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I commented in somewhat similar fashion to the item noted below on ethics on AccountingWEB yesterday, and the following comment came back:

Values? What values? Is Richard implying there should be some sort of individual subjective test? If so I'd love to know how that gets articulated.

I've never met a client yet that didn't feel good about paying less tax or an accountant that didn't think twice (more likely relieved) the client was happy.

If on the other hand a practitioner has misgivings about a particular scheme, then that should be enough to prompt seeking a second opinion.

I have to say I was perplexed by this at first, until I realised that the challenge was to the use of language (which is subjective) and not to the principles (which are objective) that I'm seeking to explore. I always brought values into play in my tax advice. So for example, my rules included the following: (and still do):

1) no offshore
2) no trusts for tax benefit alone
3) no artificial steps put into transaction for the sake of securing a tax advantage

It doesn't matter if what is proposed is legal. I don't do them. If the client wants them they have a choice - they can go elsewhere. My values are always more important than theirs.

That's what I mean by values - and this nonsense that accountants aren't allowed them is the denial of the professional nature of our job. That professional nature means there is no obligation on an accountant to do anything for a client they do not wish to do. This is a commercial relationship. The accountant is in command. They can always so no. The only price is a fee - and in my experience there will always be a better one to replace that lost for an accountant who is willing to stand up for what they believe in.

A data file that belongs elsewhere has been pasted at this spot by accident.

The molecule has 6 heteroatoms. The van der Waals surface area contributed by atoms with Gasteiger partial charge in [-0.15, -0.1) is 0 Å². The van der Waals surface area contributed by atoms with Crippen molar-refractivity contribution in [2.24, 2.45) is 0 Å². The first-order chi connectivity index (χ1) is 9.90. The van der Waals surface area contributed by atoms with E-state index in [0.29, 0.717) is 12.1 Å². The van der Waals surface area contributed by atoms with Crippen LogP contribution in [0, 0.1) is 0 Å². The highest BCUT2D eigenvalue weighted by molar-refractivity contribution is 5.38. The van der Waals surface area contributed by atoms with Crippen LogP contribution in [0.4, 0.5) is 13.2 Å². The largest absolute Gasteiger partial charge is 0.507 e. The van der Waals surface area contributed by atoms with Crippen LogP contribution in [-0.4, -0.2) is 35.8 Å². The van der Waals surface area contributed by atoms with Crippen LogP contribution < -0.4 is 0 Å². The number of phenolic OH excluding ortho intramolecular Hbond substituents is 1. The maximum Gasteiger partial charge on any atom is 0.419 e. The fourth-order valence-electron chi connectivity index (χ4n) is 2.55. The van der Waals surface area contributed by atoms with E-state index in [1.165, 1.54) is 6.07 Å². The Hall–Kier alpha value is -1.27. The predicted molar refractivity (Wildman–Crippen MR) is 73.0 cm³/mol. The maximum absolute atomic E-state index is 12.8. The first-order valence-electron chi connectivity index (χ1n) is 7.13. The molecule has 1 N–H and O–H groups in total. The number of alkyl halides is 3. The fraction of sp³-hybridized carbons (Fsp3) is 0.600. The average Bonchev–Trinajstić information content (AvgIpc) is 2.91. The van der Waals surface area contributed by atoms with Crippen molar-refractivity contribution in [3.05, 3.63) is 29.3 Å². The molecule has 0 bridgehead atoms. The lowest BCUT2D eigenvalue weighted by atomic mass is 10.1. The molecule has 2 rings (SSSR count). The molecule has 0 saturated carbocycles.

So the whole of tax work is value laden. Any pretence to the contrary is quite simply untrue, often told, and a simple excuse to cover unethical (even if legal) tax practice.

Over the last couple of weeks I have, as a result of this discussion and that on profit demonstrated a logic that suggests that neither a tax practitioner or a taxpayer (and especially a business) can argue that their decisions on tax are 'value free'. I'd like to thank Mark Lee and Dennis Howlett for contributions (of agreement and disagreement) which have encouraged me.

This thinking will move on now into how Codes of Conduct can be developed in both areas.